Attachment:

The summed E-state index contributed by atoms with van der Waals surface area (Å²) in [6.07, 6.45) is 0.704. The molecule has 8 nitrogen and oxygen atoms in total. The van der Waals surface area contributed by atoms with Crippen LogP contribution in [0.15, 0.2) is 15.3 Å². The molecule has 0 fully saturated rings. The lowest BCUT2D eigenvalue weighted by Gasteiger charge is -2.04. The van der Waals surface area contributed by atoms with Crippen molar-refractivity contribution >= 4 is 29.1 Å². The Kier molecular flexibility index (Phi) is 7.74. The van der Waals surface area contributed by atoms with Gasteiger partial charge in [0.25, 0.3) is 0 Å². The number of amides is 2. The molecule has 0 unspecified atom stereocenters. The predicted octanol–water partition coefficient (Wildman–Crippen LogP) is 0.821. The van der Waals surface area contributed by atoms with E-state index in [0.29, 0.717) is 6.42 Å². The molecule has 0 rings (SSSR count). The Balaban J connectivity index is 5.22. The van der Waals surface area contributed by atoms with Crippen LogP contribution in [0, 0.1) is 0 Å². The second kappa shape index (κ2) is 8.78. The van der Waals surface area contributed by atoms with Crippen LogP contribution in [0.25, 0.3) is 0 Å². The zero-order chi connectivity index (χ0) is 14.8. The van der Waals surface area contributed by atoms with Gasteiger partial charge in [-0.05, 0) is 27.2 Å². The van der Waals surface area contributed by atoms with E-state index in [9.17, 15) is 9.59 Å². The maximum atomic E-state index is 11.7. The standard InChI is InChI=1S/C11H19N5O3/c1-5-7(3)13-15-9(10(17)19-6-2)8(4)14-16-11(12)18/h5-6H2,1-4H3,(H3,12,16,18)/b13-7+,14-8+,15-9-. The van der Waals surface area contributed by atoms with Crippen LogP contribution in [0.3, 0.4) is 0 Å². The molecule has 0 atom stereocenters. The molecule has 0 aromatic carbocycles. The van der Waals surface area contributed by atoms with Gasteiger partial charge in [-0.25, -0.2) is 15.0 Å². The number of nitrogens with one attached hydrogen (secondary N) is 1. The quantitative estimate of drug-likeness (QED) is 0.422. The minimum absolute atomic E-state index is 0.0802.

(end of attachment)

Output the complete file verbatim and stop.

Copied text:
The summed E-state index contributed by atoms with van der Waals surface area (Å²) in [6.07, 6.45) is 0.704. The molecule has 8 nitrogen and oxygen atoms in total. The van der Waals surface area contributed by atoms with Crippen LogP contribution in [0.15, 0.2) is 15.3 Å². The molecule has 0 fully saturated rings. The lowest BCUT2D eigenvalue weighted by Gasteiger charge is -2.04. The van der Waals surface area contributed by atoms with Crippen molar-refractivity contribution >= 4 is 29.1 Å². The Kier molecular flexibility index (Phi) is 7.74. The van der Waals surface area contributed by atoms with Gasteiger partial charge in [0.25, 0.3) is 0 Å². The number of amides is 2. The molecule has 0 unspecified atom stereocenters. The predicted octanol–water partition coefficient (Wildman–Crippen LogP) is 0.821. The van der Waals surface area contributed by atoms with E-state index in [0.29, 0.717) is 6.42 Å². The molecule has 0 rings (SSSR count). The Balaban J connectivity index is 5.22. The van der Waals surface area contributed by atoms with Crippen LogP contribution in [0, 0.1) is 0 Å². The second kappa shape index (κ2) is 8.78. The van der Waals surface area contributed by atoms with Crippen LogP contribution in [0.25, 0.3) is 0 Å². The zero-order chi connectivity index (χ0) is 14.8. The van der Waals surface area contributed by atoms with Gasteiger partial charge in [-0.05, 0) is 27.2 Å². The van der Waals surface area contributed by atoms with E-state index in [9.17, 15) is 9.59 Å². The maximum atomic E-state index is 11.7. The standard InChI is InChI=1S/C11H19N5O3/c1-5-7(3)13-15-9(10(17)19-6-2)8(4)14-16-11(12)18/h5-6H2,1-4H3,(H3,12,16,18)/b13-7+,14-8+,15-9-. The van der Waals surface area contributed by atoms with Crippen LogP contribution in [0.3, 0.4) is 0 Å². The molecule has 0 atom stereocenters. The molecule has 0 aromatic carbocycles. The van der Waals surface area contributed by atoms with Gasteiger partial charge in [-0.25, -0.2) is 15.0 Å². The number of nitrogens with one attached hydrogen (secondary N) is 1. The quantitative estimate of drug-likeness (QED) is 0.422. The minimum absolute atomic E-state index is 0.0802.